In 2018, the figure was 21, and in in 2019 - when Shamima Begum was among those targeted - it was 27. It then dropped to ten in 2020 and eight in 2021.

Some subjects of citizenship-stripping orders argue that they have been left effectively stateless, because the government bases its assessment that they are dual nationals on a right of citizenship to a parent’s country of birth, even if they have never taken up that citizenship or even visited the country.

In some cases the Special Immigration Appeals Commission, which rules on citizenship cases, has agreed: it has ruled in favour of British nationals of Bangladeshi descent on the grounds that Bangladesh does not consider them citizens if they have not claimed Bangladeshi nationality before the age of 21.  

Human rights organisations and lawyers have compared the powers to “medieval exile and banishment”. Critics also point out that the powers create a two-tier system in which only those deemed to be dual nationals are at risk of losing their British citizenship; a measure that discriminates against naturalised citizens, immigrants and their children.

In 2022, Begum's lawyers told the Special Immigration Appeals Court she was a victim of human trafficking and that Britain created a "two-tier" system of citizenship by taking away her passport.

Maya Foa from Reprieve said today's ruling is another "episode [that] shames ministers who would rather bully a child victim of trafficking than acknowledge the UK’s responsibilities."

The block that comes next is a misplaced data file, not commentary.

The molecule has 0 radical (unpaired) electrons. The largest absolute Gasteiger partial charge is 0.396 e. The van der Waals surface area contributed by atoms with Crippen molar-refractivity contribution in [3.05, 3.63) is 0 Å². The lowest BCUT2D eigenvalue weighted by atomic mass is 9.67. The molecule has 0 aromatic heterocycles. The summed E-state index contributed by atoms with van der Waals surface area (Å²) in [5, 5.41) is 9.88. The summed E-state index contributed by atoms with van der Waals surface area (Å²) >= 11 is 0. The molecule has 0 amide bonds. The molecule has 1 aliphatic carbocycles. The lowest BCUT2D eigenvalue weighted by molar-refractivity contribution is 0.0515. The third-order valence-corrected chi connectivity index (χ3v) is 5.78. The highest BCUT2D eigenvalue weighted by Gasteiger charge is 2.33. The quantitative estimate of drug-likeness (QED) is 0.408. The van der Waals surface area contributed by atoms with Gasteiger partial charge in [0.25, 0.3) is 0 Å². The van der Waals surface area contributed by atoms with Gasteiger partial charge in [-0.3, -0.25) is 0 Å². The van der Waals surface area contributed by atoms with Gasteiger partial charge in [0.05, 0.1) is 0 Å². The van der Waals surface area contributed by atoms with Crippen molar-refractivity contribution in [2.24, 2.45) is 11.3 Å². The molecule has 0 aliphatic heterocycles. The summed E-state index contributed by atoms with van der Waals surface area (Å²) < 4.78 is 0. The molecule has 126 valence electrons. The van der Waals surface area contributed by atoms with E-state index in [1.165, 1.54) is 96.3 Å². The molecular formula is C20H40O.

Stripping citizenship in bulk and abandoning British families in desert prisons is a terrible, unsustainable policy designed to score cheap political points. Rather than demonise Shamima Begum, ministers should reckon with the institutional failures that enabled ISIS to traffic vulnerable British women and girls," Foa said in a statement. 

"What the courts have recognised today is that this was a political decision. It is now a political problem, and the government holds the key to solving it. If the government thinks that Shamima Begum has committed a crime, she should be prosecuted in a British court. Citizenship stripping is not the answer.”

Begum's lawyers also said she had been groomed online and trafficked to Syria to join the militant group. 

But lawyers representing the UK government hit back at the claims and said then-Home Secretary Sajid Javid revoked her citizenship on national security grounds.

The British government argues that Begum, born in the UK, is entitled to Bangladeshi citizenship through her parents. However, Bangladeshi authorities have rejected claims she is a Bangladeshi national.

Dan Squires, representing Begum, told the court that she could face the death penalty if sent to Bangladesh and that she has been left effectively stateless. 

Shamima Begum: How citizenship-stripping powers condemn British nationals to 'exile'
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Home Office documents shared with the court showed that Begum's "de jure statelessness" was confirmed only the day before her citizenship was revoked.

In its judgment on Friday, the Court of Appeal accepted that Javid had relied on the assessment that Begum would not be left de jure stateless because she retained a right to Bangladeshi citizenship at the time when the decision was made. It said it was not necessary for him to also consider whether Begum's circumstances meant she was left de facto stateless.

Commenting on the judgment, Anas Mustapha, head of public advocacy at rights group Cage International, said: “Following today’s failed appeal, the courts have consistently failed to provide any sort of checks and balances on the government’s abuse of the citizenship deprivation policy.

"Across the board and especially in the case of Shamima Begum, most fair observers would appreciate how this is an egregious power that is inherently racist. The courts are shown to be at best inept at providing a check on the excesses of the executive, and at worst complicit in the abuse of power against citizens.”